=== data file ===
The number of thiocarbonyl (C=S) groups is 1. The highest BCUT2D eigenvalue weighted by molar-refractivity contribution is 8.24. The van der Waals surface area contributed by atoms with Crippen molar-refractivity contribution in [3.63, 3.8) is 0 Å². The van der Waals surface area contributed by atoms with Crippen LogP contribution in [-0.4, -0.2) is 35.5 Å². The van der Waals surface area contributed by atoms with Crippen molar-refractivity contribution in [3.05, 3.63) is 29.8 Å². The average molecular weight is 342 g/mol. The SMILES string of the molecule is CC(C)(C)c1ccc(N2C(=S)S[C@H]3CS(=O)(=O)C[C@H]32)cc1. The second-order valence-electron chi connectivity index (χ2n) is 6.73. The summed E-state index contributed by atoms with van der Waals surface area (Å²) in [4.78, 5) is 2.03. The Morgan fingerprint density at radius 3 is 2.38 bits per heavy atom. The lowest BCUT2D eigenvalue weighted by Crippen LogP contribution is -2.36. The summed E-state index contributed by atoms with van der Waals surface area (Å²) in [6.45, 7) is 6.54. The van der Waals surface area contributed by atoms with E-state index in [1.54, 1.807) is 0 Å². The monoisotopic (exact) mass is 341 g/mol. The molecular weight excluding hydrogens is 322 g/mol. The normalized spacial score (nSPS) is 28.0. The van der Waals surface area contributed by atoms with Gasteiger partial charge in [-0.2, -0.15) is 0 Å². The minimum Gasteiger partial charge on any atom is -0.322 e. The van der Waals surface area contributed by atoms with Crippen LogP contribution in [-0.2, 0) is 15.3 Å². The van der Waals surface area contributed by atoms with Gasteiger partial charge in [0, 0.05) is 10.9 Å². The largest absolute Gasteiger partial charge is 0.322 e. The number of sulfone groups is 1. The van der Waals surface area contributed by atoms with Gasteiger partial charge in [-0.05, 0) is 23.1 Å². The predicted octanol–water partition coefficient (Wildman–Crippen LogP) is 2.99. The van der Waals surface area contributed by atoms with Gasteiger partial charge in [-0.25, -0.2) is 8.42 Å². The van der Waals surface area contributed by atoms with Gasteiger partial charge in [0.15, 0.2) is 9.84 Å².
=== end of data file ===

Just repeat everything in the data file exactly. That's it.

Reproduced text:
The number of thiocarbonyl (C=S) groups is 1. The highest BCUT2D eigenvalue weighted by molar-refractivity contribution is 8.24. The van der Waals surface area contributed by atoms with Crippen molar-refractivity contribution in [3.63, 3.8) is 0 Å². The van der Waals surface area contributed by atoms with Crippen LogP contribution in [-0.4, -0.2) is 35.5 Å². The van der Waals surface area contributed by atoms with Crippen molar-refractivity contribution in [3.05, 3.63) is 29.8 Å². The average molecular weight is 342 g/mol. The SMILES string of the molecule is CC(C)(C)c1ccc(N2C(=S)S[C@H]3CS(=O)(=O)C[C@H]32)cc1. The second-order valence-electron chi connectivity index (χ2n) is 6.73. The summed E-state index contributed by atoms with van der Waals surface area (Å²) in [4.78, 5) is 2.03. The Morgan fingerprint density at radius 3 is 2.38 bits per heavy atom. The lowest BCUT2D eigenvalue weighted by Crippen LogP contribution is -2.36. The summed E-state index contributed by atoms with van der Waals surface area (Å²) in [6.45, 7) is 6.54. The van der Waals surface area contributed by atoms with E-state index in [1.54, 1.807) is 0 Å². The monoisotopic (exact) mass is 341 g/mol. The molecular weight excluding hydrogens is 322 g/mol. The normalized spacial score (nSPS) is 28.0. The van der Waals surface area contributed by atoms with Gasteiger partial charge in [-0.2, -0.15) is 0 Å². The minimum Gasteiger partial charge on any atom is -0.322 e. The van der Waals surface area contributed by atoms with Crippen LogP contribution in [-0.2, 0) is 15.3 Å². The van der Waals surface area contributed by atoms with Gasteiger partial charge in [0, 0.05) is 10.9 Å². The largest absolute Gasteiger partial charge is 0.322 e. The number of sulfone groups is 1. The van der Waals surface area contributed by atoms with Gasteiger partial charge in [-0.05, 0) is 23.1 Å². The predicted octanol–water partition coefficient (Wildman–Crippen LogP) is 2.99. The van der Waals surface area contributed by atoms with Gasteiger partial charge in [-0.25, -0.2) is 8.42 Å². The van der Waals surface area contributed by atoms with Gasteiger partial charge in [0.15, 0.2) is 9.84 Å².